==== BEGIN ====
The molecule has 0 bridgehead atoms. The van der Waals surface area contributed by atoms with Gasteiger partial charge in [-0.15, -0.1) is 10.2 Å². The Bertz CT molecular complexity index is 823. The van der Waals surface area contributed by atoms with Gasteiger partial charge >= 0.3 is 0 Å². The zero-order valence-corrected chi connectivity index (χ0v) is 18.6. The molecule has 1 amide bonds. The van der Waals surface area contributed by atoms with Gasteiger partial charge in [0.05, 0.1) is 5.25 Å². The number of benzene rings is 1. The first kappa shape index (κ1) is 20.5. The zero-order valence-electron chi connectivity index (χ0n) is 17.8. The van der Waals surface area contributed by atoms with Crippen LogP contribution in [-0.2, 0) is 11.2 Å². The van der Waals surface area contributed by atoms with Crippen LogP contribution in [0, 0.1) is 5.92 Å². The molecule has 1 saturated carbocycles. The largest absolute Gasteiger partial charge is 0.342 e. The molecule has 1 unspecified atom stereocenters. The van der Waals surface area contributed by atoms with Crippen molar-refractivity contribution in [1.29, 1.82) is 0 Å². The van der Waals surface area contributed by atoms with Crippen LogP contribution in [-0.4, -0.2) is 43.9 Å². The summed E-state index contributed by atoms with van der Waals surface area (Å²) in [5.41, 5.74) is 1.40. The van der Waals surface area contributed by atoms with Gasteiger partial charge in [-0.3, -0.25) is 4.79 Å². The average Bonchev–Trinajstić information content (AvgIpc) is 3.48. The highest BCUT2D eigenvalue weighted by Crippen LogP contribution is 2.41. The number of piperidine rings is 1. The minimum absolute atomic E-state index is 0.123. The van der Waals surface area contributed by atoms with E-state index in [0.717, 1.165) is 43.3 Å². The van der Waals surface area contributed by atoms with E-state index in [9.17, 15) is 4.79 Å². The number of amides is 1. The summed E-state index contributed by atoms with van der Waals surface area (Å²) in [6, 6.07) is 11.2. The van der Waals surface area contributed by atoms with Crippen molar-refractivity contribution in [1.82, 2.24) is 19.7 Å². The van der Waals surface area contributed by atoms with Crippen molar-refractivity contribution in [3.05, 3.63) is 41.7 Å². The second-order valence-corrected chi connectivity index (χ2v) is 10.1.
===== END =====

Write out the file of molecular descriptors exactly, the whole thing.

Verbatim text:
The molecule has 0 bridgehead atoms. The van der Waals surface area contributed by atoms with Gasteiger partial charge in [-0.15, -0.1) is 10.2 Å². The Bertz CT molecular complexity index is 823. The van der Waals surface area contributed by atoms with Gasteiger partial charge >= 0.3 is 0 Å². The zero-order valence-corrected chi connectivity index (χ0v) is 18.6. The molecule has 1 amide bonds. The van der Waals surface area contributed by atoms with Gasteiger partial charge in [0.05, 0.1) is 5.25 Å². The number of benzene rings is 1. The first kappa shape index (κ1) is 20.5. The zero-order valence-electron chi connectivity index (χ0n) is 17.8. The van der Waals surface area contributed by atoms with Crippen LogP contribution in [-0.2, 0) is 11.2 Å². The van der Waals surface area contributed by atoms with Crippen LogP contribution in [0, 0.1) is 5.92 Å². The molecule has 1 saturated carbocycles. The largest absolute Gasteiger partial charge is 0.342 e. The molecule has 1 unspecified atom stereocenters. The van der Waals surface area contributed by atoms with Crippen molar-refractivity contribution in [1.29, 1.82) is 0 Å². The van der Waals surface area contributed by atoms with Crippen LogP contribution in [-0.4, -0.2) is 43.9 Å². The summed E-state index contributed by atoms with van der Waals surface area (Å²) in [5.41, 5.74) is 1.40. The van der Waals surface area contributed by atoms with Gasteiger partial charge in [-0.3, -0.25) is 4.79 Å². The average Bonchev–Trinajstić information content (AvgIpc) is 3.48. The highest BCUT2D eigenvalue weighted by Crippen LogP contribution is 2.41. The number of piperidine rings is 1. The minimum absolute atomic E-state index is 0.123. The van der Waals surface area contributed by atoms with E-state index in [0.717, 1.165) is 43.3 Å². The van der Waals surface area contributed by atoms with E-state index in [9.17, 15) is 4.79 Å². The number of amides is 1. The summed E-state index contributed by atoms with van der Waals surface area (Å²) in [6, 6.07) is 11.2. The van der Waals surface area contributed by atoms with Crippen molar-refractivity contribution in [1.82, 2.24) is 19.7 Å². The van der Waals surface area contributed by atoms with Crippen molar-refractivity contribution in [3.05, 3.63) is 41.7 Å². The second-order valence-corrected chi connectivity index (χ2v) is 10.1.